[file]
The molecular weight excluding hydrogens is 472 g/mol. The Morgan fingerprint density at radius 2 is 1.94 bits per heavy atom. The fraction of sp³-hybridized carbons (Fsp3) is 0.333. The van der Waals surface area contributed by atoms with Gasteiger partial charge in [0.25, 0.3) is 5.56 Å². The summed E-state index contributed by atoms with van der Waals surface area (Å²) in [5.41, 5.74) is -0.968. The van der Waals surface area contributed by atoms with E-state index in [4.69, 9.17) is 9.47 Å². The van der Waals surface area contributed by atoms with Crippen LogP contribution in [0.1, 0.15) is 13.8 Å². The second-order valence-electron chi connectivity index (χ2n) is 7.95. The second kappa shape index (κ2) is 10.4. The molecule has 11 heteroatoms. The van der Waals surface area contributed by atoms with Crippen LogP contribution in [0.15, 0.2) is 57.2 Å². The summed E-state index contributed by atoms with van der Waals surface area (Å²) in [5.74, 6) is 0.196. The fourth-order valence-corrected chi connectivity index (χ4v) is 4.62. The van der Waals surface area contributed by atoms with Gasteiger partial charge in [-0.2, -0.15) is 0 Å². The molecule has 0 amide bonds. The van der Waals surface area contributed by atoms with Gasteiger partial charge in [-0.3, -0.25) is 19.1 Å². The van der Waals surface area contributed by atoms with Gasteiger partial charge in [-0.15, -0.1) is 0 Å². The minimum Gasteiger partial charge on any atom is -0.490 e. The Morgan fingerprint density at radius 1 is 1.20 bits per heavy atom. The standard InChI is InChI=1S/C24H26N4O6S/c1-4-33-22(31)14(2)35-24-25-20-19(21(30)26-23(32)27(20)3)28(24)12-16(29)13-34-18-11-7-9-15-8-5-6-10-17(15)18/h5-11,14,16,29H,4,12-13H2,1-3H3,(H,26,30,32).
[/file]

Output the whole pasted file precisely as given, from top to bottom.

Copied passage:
The molecular weight excluding hydrogens is 472 g/mol. The Morgan fingerprint density at radius 2 is 1.94 bits per heavy atom. The fraction of sp³-hybridized carbons (Fsp3) is 0.333. The van der Waals surface area contributed by atoms with Gasteiger partial charge in [0.25, 0.3) is 5.56 Å². The summed E-state index contributed by atoms with van der Waals surface area (Å²) in [5.41, 5.74) is -0.968. The van der Waals surface area contributed by atoms with E-state index in [4.69, 9.17) is 9.47 Å². The van der Waals surface area contributed by atoms with Crippen LogP contribution in [0.1, 0.15) is 13.8 Å². The second-order valence-electron chi connectivity index (χ2n) is 7.95. The second kappa shape index (κ2) is 10.4. The molecule has 11 heteroatoms. The van der Waals surface area contributed by atoms with Crippen LogP contribution in [0.15, 0.2) is 57.2 Å². The summed E-state index contributed by atoms with van der Waals surface area (Å²) in [5.74, 6) is 0.196. The fourth-order valence-corrected chi connectivity index (χ4v) is 4.62. The van der Waals surface area contributed by atoms with Gasteiger partial charge in [-0.2, -0.15) is 0 Å². The molecule has 0 amide bonds. The van der Waals surface area contributed by atoms with Gasteiger partial charge in [-0.3, -0.25) is 19.1 Å². The van der Waals surface area contributed by atoms with Gasteiger partial charge in [-0.15, -0.1) is 0 Å². The minimum Gasteiger partial charge on any atom is -0.490 e. The Morgan fingerprint density at radius 1 is 1.20 bits per heavy atom. The standard InChI is InChI=1S/C24H26N4O6S/c1-4-33-22(31)14(2)35-24-25-20-19(21(30)26-23(32)27(20)3)28(24)12-16(29)13-34-18-11-7-9-15-8-5-6-10-17(15)18/h5-11,14,16,29H,4,12-13H2,1-3H3,(H,26,30,32).